RUGBY chiefs insist their liberal new policy on testing for recreational drugs such as cocaine is not a soft touch.
Players could escape with only a £5,000 fine and their anonymity protected if they return a positive sample from a non-matchday test.
That is compared to the automatic two-year ban, prescribed, by world anti-doping chiefs WADA, that applies to any positive test taken on a matchday.
England prop Matt Stevens is currently serving a two-year suspension after a sample he returned after a match was found to contain cocaine.
The Rugby Football Union’s new measures mean players will be tested for substances other than performance-enhancing ones on non-matchdays for the first time.
And the RFU’s head of sports medicine Dr Simon Kemp says that means they could prevent further cases like Stevens’, who admitted he was an addict for some time before he was caught.
“WADA isn’t testing for these substances out of competition so we’ve seized that opportunity,” said Kemp. “The focus of this is on the image of the game but also on rehabilitating.”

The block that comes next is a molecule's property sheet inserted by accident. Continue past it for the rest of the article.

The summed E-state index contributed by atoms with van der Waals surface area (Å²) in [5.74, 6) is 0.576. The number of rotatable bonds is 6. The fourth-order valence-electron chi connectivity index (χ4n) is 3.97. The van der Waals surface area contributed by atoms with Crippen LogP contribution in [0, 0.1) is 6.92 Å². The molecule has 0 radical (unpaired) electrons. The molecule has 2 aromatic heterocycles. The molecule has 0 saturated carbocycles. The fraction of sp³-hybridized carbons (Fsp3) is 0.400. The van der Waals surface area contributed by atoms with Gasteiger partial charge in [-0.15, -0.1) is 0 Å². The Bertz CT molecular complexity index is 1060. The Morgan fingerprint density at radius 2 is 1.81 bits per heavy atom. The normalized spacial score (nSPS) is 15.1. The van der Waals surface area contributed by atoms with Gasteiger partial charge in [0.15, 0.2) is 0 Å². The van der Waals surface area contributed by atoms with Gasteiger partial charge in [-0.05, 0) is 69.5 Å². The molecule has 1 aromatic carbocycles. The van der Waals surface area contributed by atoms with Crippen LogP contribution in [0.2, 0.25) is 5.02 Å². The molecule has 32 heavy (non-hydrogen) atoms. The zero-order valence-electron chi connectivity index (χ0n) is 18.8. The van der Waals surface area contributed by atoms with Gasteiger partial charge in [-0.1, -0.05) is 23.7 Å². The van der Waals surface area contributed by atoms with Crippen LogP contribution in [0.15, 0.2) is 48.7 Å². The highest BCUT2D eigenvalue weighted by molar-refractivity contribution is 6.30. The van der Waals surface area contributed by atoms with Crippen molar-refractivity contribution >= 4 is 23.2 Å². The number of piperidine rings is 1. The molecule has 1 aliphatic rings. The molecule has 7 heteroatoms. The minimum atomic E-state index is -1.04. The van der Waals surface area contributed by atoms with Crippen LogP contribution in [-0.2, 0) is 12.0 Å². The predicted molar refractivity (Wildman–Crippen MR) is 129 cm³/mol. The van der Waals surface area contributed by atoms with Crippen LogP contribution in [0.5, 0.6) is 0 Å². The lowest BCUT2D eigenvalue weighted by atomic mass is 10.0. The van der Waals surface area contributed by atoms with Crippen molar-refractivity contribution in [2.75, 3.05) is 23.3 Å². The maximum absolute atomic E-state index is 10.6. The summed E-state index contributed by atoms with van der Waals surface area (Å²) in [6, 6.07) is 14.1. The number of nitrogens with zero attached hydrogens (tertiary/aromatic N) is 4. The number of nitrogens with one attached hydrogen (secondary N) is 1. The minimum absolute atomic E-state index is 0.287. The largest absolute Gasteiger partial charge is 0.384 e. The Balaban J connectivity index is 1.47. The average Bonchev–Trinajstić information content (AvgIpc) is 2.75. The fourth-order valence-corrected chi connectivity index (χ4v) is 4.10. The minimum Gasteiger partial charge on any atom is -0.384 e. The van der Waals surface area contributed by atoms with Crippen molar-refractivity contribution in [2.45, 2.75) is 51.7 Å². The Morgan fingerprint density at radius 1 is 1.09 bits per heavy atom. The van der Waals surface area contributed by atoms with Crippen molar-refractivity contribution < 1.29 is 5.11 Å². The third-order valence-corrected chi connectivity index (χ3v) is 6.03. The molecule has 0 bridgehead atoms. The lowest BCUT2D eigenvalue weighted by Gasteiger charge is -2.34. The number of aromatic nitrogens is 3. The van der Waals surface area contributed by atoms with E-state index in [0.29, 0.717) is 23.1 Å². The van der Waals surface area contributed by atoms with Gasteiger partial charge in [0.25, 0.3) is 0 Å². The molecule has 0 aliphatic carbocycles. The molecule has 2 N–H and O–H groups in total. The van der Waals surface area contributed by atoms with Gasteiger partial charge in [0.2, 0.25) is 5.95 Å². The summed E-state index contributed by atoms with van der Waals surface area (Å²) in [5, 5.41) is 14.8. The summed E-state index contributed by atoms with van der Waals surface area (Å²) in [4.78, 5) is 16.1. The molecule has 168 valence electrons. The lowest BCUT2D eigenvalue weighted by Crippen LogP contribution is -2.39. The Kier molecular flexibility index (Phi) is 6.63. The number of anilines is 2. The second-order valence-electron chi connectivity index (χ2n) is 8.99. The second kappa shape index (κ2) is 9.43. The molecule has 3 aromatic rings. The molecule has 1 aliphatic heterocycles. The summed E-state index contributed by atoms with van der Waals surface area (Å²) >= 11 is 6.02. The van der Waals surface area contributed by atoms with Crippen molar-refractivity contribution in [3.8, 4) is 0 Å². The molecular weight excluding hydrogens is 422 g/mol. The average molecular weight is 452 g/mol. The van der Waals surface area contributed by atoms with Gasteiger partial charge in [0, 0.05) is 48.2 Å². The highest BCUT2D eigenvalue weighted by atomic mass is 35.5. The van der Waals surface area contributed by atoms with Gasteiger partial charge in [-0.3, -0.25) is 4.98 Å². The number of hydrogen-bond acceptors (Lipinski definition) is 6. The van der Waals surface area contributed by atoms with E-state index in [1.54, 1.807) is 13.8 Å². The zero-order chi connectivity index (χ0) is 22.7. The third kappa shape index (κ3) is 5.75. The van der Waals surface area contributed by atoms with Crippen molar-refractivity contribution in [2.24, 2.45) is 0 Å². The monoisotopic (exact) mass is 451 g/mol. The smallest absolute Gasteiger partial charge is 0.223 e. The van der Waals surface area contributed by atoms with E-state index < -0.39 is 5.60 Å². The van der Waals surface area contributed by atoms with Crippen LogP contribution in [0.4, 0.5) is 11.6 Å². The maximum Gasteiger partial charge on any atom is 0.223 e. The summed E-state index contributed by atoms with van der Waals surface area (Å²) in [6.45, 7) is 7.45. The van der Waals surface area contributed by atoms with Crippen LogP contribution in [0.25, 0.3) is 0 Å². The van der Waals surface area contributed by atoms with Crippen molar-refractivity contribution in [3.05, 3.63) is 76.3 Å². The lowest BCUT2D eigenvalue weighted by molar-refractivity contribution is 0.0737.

Players’ body the RPA says professionals are in favour of the changes, which they believe will be tougher, not softer, on offenders.
“We’re testing in an area where there was no testing before, so it would be difficult to argue that we’re being soft,” said a spokesperson for the RPA. “The players feel very strongly that they want to be tested, so there is concrete evidence that the game is essentially clean.”
The RFU’s new system borrows from a scheme pioneered by the Australian Football League, which has proven successful.
“If it’s an error of judgment on a night out instead of dependency, the AFL have seen that once they have been caught and treated they don’t ever err again,” Kemp added.
“This system works; the AFL has statistics to prove that. Their number of positive tests comes down year on year. We’re balancing player welfare issues with image of the game issues.”
ANTI-DOPING RULE CHANGES
•Players will now be tested for recreational substances in out-of-competition tests as well as in-competition ones
•A first positive out-of-competition test for a recreational drug will incur a £5,000 fine, but no ban, with the focus placed on helping the player, who would retain anonymity, deal with any substance problem
•A second positive out-of-competition test for a recreational substance will result in a 12-month ban and the player’s identity being made public
•Any positive in-competition test – ie carried out on a matchday – for any banned substance automatically means a two-year ban, under worldwide rules